XENIA – It is no coincidence that the local Sober Lotus derives its name from an eastern flower that grows directly out of muddy and murky waters to produce beautiful white and pink blossoms.
To the non-profit’s founders, it’s symbolic of their lives.
Living on the streets and homeless, Miriah Pottle didn’t have many places to turn to a few cold winters ago, as she and her young son struggled to survive and stay warm, living out of her car.
“We were on the streets and homeless,” Pottle said, referring to her now five-year-old son, Elijah. “I can’t imagine having to go back to the streets like that, or the environment before that, an environment where people were using drugs.”
If it hadn’t been for Women’s Recovery Center and its transitional housing program, Pottle wonders where she would be today.
“They allowed me to bring my son with me,” Pottle said of WRC. “They saved my life. I spent three months there and then six months in transitional housing. I don’t know where I would be if I hadn’t.”
Today, Pottle is more than three years clean and sober and leading a new life with a career and great friends who support her recovery. Recently, she was asked to serve as treasurer for Sober Lotus, which recently had a fundraising chili cook-off at Lighthouse Baptist Church in Xenia.
“This is the job God has given me,” Pottle said. “This is what I want to do. I want to offer hope, to help women. I went through transitional housing. I’m a single mother. I’m proof. I have a career now as a hairstylist.”
Currently, the need for transitional housing for women in Xenia is tremendous as other avenues to house women in long term recovery recently lost funding. The chili cook off, which was a success, was one event in a series to help raise $20,000 to open at least one house in Xenia this year.
Having had to take women into her own home after they completed treatment, Sober Lotus Founder and Director Rachel Wise said this crisis hit home for her, showing her how the need for these kinds of places is tremendous.
“My husband (Michael) and I have had friends coming out of treatment with nowhere to go,” she said. Wise is also in long-term recovery, as a fellow graduate of WRC. “It made us realize how much of a shortage we have for women and the lack of resources really hinders their chances.”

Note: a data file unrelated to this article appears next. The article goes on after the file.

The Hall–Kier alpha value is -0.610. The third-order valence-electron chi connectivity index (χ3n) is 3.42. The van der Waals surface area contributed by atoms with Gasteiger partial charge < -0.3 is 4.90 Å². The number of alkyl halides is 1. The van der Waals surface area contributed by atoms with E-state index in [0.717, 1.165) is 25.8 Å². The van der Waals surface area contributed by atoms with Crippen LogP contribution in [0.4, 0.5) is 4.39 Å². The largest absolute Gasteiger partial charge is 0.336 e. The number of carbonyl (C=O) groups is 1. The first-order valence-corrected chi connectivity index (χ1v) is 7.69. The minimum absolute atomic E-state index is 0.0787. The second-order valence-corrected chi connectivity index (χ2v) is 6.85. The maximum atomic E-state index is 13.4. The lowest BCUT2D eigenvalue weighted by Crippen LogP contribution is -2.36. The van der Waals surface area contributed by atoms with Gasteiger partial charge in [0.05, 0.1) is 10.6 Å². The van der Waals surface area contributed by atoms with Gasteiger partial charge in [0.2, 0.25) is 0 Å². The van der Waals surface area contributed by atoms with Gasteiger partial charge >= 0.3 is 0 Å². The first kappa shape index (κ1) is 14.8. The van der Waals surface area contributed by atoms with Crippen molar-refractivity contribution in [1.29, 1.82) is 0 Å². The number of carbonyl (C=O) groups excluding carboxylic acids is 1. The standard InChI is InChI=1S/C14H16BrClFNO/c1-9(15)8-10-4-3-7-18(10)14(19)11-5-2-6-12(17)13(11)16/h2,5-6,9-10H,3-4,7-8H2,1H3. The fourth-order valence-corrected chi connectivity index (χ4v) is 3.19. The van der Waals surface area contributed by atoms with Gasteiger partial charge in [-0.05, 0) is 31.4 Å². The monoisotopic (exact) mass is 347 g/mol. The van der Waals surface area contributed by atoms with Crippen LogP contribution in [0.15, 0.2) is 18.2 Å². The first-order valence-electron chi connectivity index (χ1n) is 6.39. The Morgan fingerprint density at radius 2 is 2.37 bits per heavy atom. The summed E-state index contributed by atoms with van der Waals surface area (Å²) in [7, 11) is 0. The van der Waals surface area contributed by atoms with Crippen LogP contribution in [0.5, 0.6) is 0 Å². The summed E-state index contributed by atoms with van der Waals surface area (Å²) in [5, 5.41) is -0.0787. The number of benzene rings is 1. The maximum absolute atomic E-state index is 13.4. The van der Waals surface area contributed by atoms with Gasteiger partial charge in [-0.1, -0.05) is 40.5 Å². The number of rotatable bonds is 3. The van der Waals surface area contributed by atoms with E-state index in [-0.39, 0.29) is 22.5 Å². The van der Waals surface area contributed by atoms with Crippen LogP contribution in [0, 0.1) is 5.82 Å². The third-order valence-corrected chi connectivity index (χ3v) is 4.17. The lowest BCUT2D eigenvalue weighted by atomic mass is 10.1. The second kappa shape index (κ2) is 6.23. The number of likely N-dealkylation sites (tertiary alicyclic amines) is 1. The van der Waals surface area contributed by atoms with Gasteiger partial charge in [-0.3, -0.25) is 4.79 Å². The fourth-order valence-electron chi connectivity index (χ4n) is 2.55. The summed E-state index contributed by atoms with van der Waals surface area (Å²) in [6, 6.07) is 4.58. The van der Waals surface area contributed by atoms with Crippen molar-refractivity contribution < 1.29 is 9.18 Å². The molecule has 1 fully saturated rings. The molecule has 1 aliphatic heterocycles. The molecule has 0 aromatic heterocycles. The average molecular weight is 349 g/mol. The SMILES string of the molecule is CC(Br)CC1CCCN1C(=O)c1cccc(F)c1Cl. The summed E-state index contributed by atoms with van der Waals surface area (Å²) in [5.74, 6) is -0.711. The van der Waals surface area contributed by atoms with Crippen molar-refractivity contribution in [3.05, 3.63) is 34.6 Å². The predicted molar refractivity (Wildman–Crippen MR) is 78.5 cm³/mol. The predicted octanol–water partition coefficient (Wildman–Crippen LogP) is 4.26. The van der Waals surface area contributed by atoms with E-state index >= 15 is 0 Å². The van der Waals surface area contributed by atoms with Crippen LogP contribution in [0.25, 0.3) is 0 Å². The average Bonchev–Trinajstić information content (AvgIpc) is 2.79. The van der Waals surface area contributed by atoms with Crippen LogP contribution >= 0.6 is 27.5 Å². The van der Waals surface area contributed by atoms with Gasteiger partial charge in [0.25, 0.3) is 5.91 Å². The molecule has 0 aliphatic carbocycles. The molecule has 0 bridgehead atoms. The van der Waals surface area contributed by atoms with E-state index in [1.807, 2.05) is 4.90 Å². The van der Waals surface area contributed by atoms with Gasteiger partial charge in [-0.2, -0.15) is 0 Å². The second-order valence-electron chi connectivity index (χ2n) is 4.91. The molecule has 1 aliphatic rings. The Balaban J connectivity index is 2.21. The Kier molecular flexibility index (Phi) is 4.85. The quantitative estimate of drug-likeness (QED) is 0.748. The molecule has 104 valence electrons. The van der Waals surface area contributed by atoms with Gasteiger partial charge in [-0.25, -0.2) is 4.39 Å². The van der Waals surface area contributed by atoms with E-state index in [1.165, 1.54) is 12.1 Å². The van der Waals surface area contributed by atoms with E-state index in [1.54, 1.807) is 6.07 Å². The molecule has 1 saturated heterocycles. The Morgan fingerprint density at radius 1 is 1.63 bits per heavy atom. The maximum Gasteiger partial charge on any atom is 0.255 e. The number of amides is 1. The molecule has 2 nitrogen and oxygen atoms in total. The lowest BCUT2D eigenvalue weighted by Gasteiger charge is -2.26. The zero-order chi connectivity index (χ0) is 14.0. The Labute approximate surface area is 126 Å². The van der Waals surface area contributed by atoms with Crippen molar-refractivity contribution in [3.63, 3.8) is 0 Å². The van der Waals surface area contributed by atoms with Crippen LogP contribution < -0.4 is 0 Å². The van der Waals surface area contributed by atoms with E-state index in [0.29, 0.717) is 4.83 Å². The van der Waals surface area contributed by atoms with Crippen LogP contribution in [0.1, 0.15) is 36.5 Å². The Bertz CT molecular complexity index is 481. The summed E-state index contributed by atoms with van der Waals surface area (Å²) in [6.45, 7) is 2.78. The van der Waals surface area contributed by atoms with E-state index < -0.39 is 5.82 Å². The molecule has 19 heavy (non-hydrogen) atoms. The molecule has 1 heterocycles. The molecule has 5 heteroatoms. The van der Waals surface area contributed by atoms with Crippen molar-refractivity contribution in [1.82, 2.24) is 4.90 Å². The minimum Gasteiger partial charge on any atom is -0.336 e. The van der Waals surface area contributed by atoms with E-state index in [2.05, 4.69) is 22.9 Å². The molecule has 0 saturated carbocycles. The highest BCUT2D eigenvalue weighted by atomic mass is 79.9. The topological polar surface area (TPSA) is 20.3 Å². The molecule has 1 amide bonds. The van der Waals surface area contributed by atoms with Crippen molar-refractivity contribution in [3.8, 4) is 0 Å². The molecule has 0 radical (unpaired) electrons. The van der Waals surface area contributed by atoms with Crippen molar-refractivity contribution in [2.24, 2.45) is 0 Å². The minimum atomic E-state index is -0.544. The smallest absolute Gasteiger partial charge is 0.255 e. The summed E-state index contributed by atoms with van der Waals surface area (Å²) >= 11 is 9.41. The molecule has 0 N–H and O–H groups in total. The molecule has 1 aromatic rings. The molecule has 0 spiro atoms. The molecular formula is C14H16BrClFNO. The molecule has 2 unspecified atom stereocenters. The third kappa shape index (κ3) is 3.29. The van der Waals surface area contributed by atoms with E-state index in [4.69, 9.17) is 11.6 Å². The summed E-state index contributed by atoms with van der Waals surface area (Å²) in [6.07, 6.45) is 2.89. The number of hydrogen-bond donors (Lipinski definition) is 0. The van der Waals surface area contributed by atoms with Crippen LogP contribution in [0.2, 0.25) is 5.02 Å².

Many people in the recovery community agree, seeing as how there are great resources for men through The Community Network — though nothing like this for women.
“Transitional housing helps these women build a foundation,” Pottle said. “I spent six months in transitional housing. I don’t know where I would be at if I had not.”
Sober Lotus board member Kip Morris, a local business owner, was instrumental behind the scenes in bringing this about. He had been mentoring Michael and Rachel Wise.
In May of last year, Morris said, they filed with the state to become an official 501(c)(3) non-profit.
“It usually takes a year to get approved,” Morris said. “But we were approved in September of last year.”
“Our goal is to by the end of this year have three houses,” Morris said. “The first house we want to raise $20,000 to buy a house to cover our options for six months. Once we get our first house it opens us up to funding … With all the opiate deaths in recent years the money is coming down from the federal level and we are positioning ourself in such a way to receive it.”
The chili cook off, which featured 20 entries from various members of Xenia’s growing recovery community, raised around $4,000. About 150 to 200 people showed up.
“That is pretty incredible,” Morris said. “All the rest came from the local recovery community which rallied around this in a big way.”
The Hope Spot donated $1,000 of that total.
Amy Lindon Pulver, co-founder of the Hope Spot in Xenia, said they are very supportive of recovery-driven organizations like this, and especially in this case because the need for transitional housing for women is important.
“This is incredibly important,” Pulver said. “Sober living housing is essential to support those recovering from substance abuse disorder … People getting out of treatment have a lot of obstacles to overcome and while they are getting themselves reestablished they must also be diligent about their recovery. To spend the amount of money and effort that is spent on the treatment aspect of recovery and then not following up with recovery support makes no sense.”
Nichole Worthington knows this all too well. As secretary of Sober Lotus, she, Pottle and Wise comprise the head of the organization — all three having graduated from WRC and turned their lives around in such a way that they now live to serve others, a result of living by spiritual principles instilled in the 12-steps that guided them to a “spiritual awakening.”
“If my story can help one woman, then I’m satisfied,” Worthington said. “I am here to help them find inner strength and courage.”
After the chili-cook off fundraiser, the second such event, the group is “zeroing in” on its goal half way.
“We are in the $10,000 range, pretty close,” Morris said. “We have worked with the Greene County Mental Health and Rehabilitation Board, and they have been very supportive, guiding us in the right directions. And none of this would work without Women’s Recovery Center … But yeah, we are about half way there.”
As for Pottle having to “drag” her son to meetings where alcoholics and addicts gather to share experience, strength and hope to keep this “recovery thing” alive — she said it’s worked out in her favor.
“My son, Elijah, he is five,” Pottle said. “Having him presented challenges, taking him to meetings. They say it takes a village to raise a child. It’s true. The local recovery community has helped me raise him.”
Brian Evans is a freelance writer for Greene County News.